Measurement and control systems are widely used in traditional test and measurement, industrial automation, communication systems, electrical power systems and many other areas of modern technology. The timing requirements placed on these measurement and control systems are becoming increasingly stringent. Traditionally these measurement and control systems have been implemented in a centralized architecture in which the timing constraints are met by careful attention to programming combined with communication technologies with deterministic latency. In recent years an increasing number of such systems utilize a more distributed architecture and increasingly networking technologies having less stringent timing specifications than the older more specialized technologies. In particular Ethernet communications are becoming more common in measurement and control applications. This has led to alternate means for enforcing the timing requirements in such systems. One such technique is the use of system components that contain real-time clocks, all of which are synchronized to each other within the system. This is very common in the general computing industry. For example essentially all general purpose computers contain a clock. These clocks are used to manage distributed file systems, backup and recovery systems and many other similar activities. These computers typically interact via LANs and the Internet. In this environment the most widely used technique for synchronizing the clocks is the Network Time Protocol, NTP, or the related SNTP.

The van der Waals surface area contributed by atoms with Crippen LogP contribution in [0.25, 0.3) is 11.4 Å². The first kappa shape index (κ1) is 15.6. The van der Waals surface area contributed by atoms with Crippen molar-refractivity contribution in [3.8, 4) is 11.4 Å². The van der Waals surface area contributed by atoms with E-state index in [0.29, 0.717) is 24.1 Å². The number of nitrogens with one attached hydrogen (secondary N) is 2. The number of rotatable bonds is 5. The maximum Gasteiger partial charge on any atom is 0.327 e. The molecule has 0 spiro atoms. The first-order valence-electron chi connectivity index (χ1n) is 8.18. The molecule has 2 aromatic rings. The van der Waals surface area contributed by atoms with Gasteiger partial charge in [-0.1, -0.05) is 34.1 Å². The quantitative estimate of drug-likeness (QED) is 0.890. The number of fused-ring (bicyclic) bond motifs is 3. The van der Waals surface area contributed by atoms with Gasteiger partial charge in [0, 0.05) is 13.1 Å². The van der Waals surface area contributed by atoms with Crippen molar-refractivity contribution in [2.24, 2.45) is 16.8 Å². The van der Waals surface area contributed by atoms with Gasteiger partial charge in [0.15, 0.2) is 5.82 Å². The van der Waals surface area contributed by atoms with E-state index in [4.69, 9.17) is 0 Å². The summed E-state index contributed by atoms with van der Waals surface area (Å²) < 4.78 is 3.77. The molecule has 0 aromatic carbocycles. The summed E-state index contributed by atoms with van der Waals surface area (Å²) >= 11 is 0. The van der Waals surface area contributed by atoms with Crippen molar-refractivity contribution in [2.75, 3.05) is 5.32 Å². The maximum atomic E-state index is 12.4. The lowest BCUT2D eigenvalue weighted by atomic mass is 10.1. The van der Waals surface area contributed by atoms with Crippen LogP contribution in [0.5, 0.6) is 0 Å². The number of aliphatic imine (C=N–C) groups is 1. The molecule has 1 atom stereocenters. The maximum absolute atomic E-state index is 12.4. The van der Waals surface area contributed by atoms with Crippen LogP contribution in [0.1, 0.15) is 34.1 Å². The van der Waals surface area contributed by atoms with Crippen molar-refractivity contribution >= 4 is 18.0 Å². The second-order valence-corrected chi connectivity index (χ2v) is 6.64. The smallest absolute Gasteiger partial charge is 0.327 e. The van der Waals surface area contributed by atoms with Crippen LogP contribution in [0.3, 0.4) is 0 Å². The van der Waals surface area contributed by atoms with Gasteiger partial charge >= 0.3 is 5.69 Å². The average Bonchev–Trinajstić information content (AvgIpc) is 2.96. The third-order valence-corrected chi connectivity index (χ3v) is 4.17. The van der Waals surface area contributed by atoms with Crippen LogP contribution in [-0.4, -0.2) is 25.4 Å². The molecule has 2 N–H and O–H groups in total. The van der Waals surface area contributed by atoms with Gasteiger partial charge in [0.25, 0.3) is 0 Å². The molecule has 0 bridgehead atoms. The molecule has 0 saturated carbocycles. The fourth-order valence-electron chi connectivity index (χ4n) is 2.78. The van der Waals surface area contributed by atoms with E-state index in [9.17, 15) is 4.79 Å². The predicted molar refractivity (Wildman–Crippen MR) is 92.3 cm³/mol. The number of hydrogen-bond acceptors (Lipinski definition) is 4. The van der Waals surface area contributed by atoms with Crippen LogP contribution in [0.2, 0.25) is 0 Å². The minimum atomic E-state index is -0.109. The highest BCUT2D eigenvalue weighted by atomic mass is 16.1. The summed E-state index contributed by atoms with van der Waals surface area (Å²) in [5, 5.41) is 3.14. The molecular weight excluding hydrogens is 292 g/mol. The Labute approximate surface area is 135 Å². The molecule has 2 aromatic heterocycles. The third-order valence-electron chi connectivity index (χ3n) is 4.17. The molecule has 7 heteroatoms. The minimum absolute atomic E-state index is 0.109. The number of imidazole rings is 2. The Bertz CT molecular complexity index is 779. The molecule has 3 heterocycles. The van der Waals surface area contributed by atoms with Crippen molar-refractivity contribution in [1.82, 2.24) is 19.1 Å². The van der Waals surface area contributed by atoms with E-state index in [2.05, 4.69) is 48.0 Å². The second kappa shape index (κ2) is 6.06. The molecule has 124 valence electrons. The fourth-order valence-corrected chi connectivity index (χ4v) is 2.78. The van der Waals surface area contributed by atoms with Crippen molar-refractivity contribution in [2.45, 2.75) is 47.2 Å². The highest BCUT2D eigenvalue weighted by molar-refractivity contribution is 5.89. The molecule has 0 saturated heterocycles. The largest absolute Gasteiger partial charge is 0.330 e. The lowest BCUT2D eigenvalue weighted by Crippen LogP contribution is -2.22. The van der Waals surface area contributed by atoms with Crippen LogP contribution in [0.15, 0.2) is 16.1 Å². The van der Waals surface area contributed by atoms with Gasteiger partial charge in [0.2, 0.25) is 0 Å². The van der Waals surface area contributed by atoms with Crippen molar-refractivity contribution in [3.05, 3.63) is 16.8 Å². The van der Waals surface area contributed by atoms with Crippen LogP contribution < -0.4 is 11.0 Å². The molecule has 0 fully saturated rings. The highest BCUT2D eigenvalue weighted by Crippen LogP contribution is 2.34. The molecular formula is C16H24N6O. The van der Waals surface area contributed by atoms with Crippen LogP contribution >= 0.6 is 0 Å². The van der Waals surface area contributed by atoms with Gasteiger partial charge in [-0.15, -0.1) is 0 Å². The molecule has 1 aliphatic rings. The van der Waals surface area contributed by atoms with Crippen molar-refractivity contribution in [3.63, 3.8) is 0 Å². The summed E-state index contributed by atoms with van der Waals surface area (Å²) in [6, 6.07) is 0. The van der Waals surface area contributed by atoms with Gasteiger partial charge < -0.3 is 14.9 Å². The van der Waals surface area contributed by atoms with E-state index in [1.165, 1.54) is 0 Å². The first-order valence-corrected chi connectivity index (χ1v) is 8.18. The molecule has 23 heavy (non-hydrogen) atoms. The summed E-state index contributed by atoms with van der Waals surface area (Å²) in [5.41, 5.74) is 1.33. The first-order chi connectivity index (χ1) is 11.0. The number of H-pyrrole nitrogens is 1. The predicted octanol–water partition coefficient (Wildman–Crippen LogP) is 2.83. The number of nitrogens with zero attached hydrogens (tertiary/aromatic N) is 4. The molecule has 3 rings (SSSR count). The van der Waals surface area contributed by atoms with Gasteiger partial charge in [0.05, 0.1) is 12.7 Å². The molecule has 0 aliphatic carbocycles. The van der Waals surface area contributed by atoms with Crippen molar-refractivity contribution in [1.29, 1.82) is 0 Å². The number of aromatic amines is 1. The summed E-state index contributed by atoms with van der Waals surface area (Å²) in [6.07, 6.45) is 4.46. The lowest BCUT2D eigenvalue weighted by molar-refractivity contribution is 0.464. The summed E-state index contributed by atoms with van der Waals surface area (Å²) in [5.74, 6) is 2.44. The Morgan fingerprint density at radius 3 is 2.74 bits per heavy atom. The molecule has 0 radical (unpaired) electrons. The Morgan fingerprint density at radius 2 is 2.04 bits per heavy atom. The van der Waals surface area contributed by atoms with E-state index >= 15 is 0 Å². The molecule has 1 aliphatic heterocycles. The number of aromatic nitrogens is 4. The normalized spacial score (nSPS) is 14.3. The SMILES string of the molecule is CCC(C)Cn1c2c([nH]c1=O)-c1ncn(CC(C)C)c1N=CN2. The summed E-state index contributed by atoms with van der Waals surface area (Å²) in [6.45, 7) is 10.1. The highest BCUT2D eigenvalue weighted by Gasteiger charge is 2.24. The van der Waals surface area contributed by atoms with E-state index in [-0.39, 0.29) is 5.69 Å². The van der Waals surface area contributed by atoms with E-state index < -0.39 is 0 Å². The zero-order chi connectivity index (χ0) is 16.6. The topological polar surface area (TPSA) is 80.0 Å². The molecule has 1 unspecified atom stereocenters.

Measurement and control systems have a number of requirements that must be met by a clock synchronization technology. In particular:

    • Timing accuracies are often in the sub-microsecond range,
    • These technologies must be available on a range of networking technologies including Ethernet but also other technologies found in industrial automation and similar industries,
    • A minimum of administration is highly desirable,
    • The technology must be capable of implementation on low cost and low-end devices,
    • The required network and computing resources should be minimal.

    In contrast to the general computing environment of intranets or the Internet, measurement and control systems typically are more spatially localized.

    IEEE 1588 addresses the clock synchronization requirements of measurement and control systems.

  • by flooey (695860) on Monday May 15, 2006 @05:43PM (#15338179)
    In case anyone's interested, one of the reasons that the abbreviation is UTC is because there are a series of Universal Time time references: UT0, UT1, etc. Despite being officially "Coordinated Universal Time", it's abbreviated as UTC partly to continue the UTx notation.
  • by hubie (108345) on Monday May 15, 2006 @05:53PM (#15338287)
    and the definition of a second was changed so that the length of a second remains constant
    This isn't my field of study, but I believe the second is defined as a certain number of oscillations between two hyperfine levels of the cesium-133 atom. This was done in the late sixties to get the definition of the second away from earth rotations and tie it to something more reliable and easy to measure.
  • Re:Duh (Score:3, Informative)

    by PatrickThomson (712694) on Monday May 15, 2006 @06:02PM (#15338365)
    They took the pre-existing definition of a second, and measured how many cycles happened in that second, then rounded that to the nearest integer and said "new definition which is only dependant on quantum mechanics".